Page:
6 dead as Florence leaves heavy flooding in Carolinas

6 dead as Florence leaves heavy flooding in Carolinas

Evacuation orders have been lifted in several coastal SC counties as Florence continues to dump rain on the state.

Authorities ordered the immediate evacuation of up to 7,500 people living within a mile of a stretch of the Cape Fear River and the Little River.

Still, some residents ignored calls to evacuate. The slow-moving storm is still dumping colossal amounts of rain on North Carolina and parts of northern SC.

Evacuation zones in Horry and Georgetown counties remain under the order.

Hurricane-force winds extended 130km from its centre, and tropical storm-force winds reached out to 315km.

By Friday night the center of the storm had moved to eastern SC, about 15 miles northeast of Myrtle Beach, with maximum sustained winds of 70 mph.

The National Hurricane Center says a sustained wind of 55 miles per hour (89 kph) and a gust to 68 miles per hour (109 kph) were reported in Wrightsville Beach, North Carolina.

At a briefing, North Carolina Gov. Roy Cooper said the risk of fatality will only grow when people venture out once the winds die down.

By Saturday afternoon, Swansboro, North Carolina had recorded over 30 inches of rain - and at least another foot was in the forecast. That is roughly double the rainfall from Hurricane Matthew in 2016, he said.

The National Hurricane Center said the storm would move further inland across extreme southeastern North Carolina and extreme eastern SC on Friday and Saturday. It further provides assistance to individuals for rent payments for emergency lodging, home repairs, payments to cover unemployment caused by the storm and other assistance, the release said.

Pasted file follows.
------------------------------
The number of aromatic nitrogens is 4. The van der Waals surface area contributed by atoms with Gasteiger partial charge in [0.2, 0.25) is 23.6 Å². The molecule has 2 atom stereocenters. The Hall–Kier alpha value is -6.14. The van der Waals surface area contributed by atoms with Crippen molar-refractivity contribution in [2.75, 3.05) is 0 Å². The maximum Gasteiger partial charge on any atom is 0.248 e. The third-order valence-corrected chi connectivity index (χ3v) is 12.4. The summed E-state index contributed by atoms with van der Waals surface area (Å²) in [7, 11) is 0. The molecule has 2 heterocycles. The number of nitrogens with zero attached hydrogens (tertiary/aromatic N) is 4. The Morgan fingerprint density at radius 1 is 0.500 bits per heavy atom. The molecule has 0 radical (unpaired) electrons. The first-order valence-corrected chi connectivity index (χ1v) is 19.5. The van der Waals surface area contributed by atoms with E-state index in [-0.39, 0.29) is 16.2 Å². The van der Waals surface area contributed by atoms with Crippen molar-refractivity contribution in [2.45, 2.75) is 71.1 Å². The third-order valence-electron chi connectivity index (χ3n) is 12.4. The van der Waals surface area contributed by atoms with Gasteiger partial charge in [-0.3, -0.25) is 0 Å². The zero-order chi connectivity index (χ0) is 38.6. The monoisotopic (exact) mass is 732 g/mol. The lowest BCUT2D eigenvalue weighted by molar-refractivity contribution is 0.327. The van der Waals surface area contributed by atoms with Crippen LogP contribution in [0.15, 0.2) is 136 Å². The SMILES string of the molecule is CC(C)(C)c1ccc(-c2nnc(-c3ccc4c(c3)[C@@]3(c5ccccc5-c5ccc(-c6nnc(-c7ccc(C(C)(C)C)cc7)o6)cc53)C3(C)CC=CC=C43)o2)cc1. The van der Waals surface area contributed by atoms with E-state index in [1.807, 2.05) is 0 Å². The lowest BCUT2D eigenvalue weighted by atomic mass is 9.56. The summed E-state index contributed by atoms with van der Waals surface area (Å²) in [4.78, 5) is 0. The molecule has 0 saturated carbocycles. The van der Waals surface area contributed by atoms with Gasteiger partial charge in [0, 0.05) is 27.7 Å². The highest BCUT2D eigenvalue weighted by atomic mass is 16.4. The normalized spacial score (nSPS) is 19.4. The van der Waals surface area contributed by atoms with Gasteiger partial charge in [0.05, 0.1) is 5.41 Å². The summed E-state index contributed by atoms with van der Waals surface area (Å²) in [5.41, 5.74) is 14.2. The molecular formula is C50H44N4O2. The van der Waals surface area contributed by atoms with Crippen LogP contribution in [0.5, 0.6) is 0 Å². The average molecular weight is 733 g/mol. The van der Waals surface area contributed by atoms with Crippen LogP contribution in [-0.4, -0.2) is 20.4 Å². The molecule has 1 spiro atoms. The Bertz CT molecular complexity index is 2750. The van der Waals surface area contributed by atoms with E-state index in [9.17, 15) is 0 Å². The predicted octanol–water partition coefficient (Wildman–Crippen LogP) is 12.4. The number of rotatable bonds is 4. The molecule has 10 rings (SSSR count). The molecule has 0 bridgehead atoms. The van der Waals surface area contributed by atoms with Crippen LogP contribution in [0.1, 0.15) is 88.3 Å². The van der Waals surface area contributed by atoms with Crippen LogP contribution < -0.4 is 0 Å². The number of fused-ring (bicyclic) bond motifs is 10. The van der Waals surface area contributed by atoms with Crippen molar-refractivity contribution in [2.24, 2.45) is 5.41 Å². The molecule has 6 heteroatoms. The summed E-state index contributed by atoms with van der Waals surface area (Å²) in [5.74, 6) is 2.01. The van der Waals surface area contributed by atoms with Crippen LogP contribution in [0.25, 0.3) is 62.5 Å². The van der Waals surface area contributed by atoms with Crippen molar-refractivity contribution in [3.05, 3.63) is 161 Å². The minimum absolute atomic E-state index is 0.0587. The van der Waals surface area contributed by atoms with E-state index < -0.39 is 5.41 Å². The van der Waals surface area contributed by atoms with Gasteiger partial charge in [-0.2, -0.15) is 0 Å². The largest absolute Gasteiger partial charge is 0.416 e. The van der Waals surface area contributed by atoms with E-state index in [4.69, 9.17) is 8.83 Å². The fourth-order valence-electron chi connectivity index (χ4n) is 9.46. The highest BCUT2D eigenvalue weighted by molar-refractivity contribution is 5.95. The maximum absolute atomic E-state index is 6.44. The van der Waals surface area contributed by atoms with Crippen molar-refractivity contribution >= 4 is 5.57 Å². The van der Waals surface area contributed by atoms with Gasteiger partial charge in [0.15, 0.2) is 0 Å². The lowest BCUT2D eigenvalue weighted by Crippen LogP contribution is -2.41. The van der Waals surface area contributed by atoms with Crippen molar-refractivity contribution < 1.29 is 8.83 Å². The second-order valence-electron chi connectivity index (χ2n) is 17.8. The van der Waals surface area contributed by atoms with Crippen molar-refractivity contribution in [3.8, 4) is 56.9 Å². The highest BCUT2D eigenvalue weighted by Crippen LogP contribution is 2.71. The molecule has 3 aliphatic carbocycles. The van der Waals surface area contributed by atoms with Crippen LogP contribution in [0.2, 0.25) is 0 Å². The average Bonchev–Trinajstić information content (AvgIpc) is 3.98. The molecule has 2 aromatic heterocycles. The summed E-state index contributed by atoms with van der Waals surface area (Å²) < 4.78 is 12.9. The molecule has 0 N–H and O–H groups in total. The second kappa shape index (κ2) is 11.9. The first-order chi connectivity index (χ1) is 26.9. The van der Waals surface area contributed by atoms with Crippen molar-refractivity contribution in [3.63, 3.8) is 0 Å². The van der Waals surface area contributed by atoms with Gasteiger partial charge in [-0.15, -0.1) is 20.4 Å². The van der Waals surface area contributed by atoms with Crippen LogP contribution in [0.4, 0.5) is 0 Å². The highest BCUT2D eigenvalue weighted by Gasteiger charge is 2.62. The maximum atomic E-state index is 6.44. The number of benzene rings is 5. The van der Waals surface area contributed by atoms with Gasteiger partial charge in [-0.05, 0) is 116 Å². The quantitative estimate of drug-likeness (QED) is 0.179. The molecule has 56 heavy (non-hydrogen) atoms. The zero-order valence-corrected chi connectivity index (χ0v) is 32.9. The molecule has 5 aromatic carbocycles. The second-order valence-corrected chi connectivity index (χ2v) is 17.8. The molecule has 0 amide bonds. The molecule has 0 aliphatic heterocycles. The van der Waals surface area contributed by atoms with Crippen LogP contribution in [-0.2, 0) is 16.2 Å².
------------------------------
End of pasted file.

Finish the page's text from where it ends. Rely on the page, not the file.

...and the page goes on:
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The declaration also provides assistance to local governments for cleanup efforts following the storm, including building repairs.

With the eye of Florence stalled near the coast, the half of the storm still out over the Atlantic continued to collect warm ocean water and dump it on land.

The National Hurricane Center downgraded it to a tropical storm on Friday afternoon, but warned it would dump as much as 30 to 40 inches of rain on the southeastern coast of North Carolina and into the northeastern coast of SC in spots. Maximum sustained winds remained at 50 miles per hour (80 kph).

"And we're not done yet", Graham said, adding that some hard-hit areas could get an additional 15 to 20 inches because the storm was moving so slowly. Storm totals could reach between 30 and 40 inches in some areas.

North Carolina has been issued with flash flood emergencies, with relief from storm conditions not looking likely until early next week.

"A big worry about Hurricane Florence is that it's not acting like a normal hurricane", said Al Jazeera's Andy Gallacher, reporting from Wilmington, North Carolina. Coastal towns in the Carolinas were largely empty, and schools and businesses closed as far south as Georgia.

Florence's fatality count rose to seven on September 15, as the storm continued hammering the Carolinas and surrounding states.

George Pace returned to his neighborhood and saw his home for the first time, expecting the worst, but discovering only minimal damage. The storm is some 400 miles (645 kilometers) wide.

"Doppler radar was showing a band of heavy rain developing off the North and South Carolina Coasts".

With flood waters rising rapidly in many communities, stranded people were being rescued by boat and by helicopter, while tens of thousands of others hunkered down in shelters. Although the storm is passing north of Myrtle Beach, the concern now is that river water from North Carolina will flow into the area and combine with all the water that is already there. In perspective, Florence could drop up to eight months of rain in two or three days.

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